Romney is starting to get some flack about religion. It seems that many Christian pastors don't concede that the Mormon religion is part of Christianity: Pastors Say Mormons Not Christians...
So is Mormonism a cult?
Well duh. Also, it's not as old as a lot of the other cults.

Mossberg on Steve Jobs

Walter Mossberg has a nice remembrance of Steve Jobs in the WSJ. An excerpt:
For our fifth All Things Digital Conference, both Steve and his longtime rival, the brilliant Bill Gates, surprisingly agreed to a joint appearance, their first extended onstage joint interview ever. But it almost got derailed.

Earlier in the day, before Gates arrived, I did a solo onstage interview with Jobs, and asked him what it was like to be a major Windows developer, since Apple's iTunes program was by then installed on hundreds of millions of Windows PCs.

He quipped: "It's like giving a glass of ice water to someone in Hell."

When Gates later arrived and heard about the comment, he was, naturally, enraged. In a pre-interview meeting, Gates said to Jobs "so I guess I'm the representative from hell."

Jobs merely handed Gates a cold bottle of water. The tension was broken, and the interview was a triumph, with both men acting like statesmen. When it was over, the audien…

You and Your Genes

Do read Alex Tabbarok on Personalized Medicine.

Silly

A bit of rhetorical excess in funeral orations for the interesting dead can hardly be faulted, but contrary to Slate and Farad Manjoo, Steve Jobs was not "The Man Who Invented Our World." He did bring a remarkable esthetic sense to technology, and that has been hugely influential, but the cummulative effect of that style is not really on the same scale with the truly epochal inventions like the transistor, the computer, the integrated circuit, the internet, and the web.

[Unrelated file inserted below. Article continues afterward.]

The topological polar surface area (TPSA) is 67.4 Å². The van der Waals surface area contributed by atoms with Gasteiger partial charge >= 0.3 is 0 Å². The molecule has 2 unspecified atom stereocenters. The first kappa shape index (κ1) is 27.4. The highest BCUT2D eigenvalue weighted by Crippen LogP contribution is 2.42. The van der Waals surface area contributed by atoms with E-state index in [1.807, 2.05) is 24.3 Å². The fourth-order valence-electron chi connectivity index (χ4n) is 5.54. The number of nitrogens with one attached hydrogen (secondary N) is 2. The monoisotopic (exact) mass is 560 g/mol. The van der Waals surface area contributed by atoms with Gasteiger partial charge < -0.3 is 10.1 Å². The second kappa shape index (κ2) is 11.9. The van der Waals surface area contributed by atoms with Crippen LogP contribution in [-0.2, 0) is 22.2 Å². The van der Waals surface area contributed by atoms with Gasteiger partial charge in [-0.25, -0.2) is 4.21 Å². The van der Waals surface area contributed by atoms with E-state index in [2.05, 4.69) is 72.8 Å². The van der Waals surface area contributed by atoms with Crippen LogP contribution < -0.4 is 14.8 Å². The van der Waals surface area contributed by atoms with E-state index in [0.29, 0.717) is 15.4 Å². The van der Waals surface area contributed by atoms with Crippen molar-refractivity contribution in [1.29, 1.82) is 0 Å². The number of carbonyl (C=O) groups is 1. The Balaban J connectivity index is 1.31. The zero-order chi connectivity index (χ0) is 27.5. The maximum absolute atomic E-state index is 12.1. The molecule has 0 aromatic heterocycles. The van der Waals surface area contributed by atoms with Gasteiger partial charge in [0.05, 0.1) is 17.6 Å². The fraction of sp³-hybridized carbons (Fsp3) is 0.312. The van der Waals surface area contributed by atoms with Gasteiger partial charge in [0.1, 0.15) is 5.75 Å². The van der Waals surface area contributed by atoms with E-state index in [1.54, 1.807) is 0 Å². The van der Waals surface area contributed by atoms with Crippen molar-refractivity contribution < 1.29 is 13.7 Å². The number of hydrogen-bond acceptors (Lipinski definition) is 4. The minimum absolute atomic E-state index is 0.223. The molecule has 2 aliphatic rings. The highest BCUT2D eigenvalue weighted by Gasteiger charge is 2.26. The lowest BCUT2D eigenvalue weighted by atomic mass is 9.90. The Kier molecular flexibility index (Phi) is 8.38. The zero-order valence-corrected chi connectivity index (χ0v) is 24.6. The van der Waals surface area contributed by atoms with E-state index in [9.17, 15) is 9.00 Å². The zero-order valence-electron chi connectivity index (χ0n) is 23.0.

There is some danger that letting the hype inflate to "Princess Diana" levels will confuse people into thinking that Jobs was as artificial and insubstantial a creation as that princess. Transforming technology into art - an art for the masses - was not a small accomplishment. Let's celebrate him for what he was, not for things that he wasn't.

Memento Homo...

Steve Jobs famous "don't forget that you're going to die" commencement speech at Stanford in 2005.

It's a work of high art - not to mention a fascinating story.

Counterattack?

Drudge Headline:
Herman Cain to protesters: If you're not rich 'blame yourself'... It's also your fault if you can't find a job. The guy really is a schmuck.

Steve Jobs, RIP

We haven't seen his like and may not again.
Technology as art.

Gentlemen, Start Your Helicopters

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Milton Friedman, we need you now.

Brad DeLong:
Duncan Black on the right macroeconomic policy;